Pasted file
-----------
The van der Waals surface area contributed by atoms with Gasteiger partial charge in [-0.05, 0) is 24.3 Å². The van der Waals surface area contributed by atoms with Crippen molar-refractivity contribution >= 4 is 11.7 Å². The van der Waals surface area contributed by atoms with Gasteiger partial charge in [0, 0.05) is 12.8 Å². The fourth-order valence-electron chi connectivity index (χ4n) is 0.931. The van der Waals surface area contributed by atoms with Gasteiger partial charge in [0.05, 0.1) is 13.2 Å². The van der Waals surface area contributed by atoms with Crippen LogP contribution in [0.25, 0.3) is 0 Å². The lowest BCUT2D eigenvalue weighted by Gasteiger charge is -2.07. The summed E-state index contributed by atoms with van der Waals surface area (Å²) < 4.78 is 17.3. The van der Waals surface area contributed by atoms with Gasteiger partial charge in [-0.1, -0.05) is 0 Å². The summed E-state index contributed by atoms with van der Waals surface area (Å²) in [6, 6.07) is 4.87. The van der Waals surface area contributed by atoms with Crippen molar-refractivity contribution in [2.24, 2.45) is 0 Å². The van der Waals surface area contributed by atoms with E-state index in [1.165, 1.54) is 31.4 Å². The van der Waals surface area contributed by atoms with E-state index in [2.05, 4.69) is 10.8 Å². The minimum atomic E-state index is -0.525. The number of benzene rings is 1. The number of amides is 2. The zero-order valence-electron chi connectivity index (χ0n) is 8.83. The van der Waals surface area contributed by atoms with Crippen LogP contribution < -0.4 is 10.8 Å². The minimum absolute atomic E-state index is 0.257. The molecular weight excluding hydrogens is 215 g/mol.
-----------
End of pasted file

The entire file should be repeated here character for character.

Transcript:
The van der Waals surface area contributed by atoms with Gasteiger partial charge in [-0.05, 0) is 24.3 Å². The van der Waals surface area contributed by atoms with Crippen molar-refractivity contribution >= 4 is 11.7 Å². The van der Waals surface area contributed by atoms with Gasteiger partial charge in [0, 0.05) is 12.8 Å². The fourth-order valence-electron chi connectivity index (χ4n) is 0.931. The van der Waals surface area contributed by atoms with Gasteiger partial charge in [0.05, 0.1) is 13.2 Å². The van der Waals surface area contributed by atoms with Crippen LogP contribution in [0.25, 0.3) is 0 Å². The lowest BCUT2D eigenvalue weighted by Gasteiger charge is -2.07. The summed E-state index contributed by atoms with van der Waals surface area (Å²) < 4.78 is 17.3. The van der Waals surface area contributed by atoms with Gasteiger partial charge in [-0.1, -0.05) is 0 Å². The summed E-state index contributed by atoms with van der Waals surface area (Å²) in [6, 6.07) is 4.87. The van der Waals surface area contributed by atoms with Crippen molar-refractivity contribution in [2.24, 2.45) is 0 Å². The van der Waals surface area contributed by atoms with E-state index in [1.165, 1.54) is 31.4 Å². The van der Waals surface area contributed by atoms with E-state index in [2.05, 4.69) is 10.8 Å². The minimum atomic E-state index is -0.525. The number of benzene rings is 1. The number of amides is 2. The zero-order valence-electron chi connectivity index (χ0n) is 8.83. The van der Waals surface area contributed by atoms with Crippen LogP contribution < -0.4 is 10.8 Å². The minimum absolute atomic E-state index is 0.257. The molecular weight excluding hydrogens is 215 g/mol.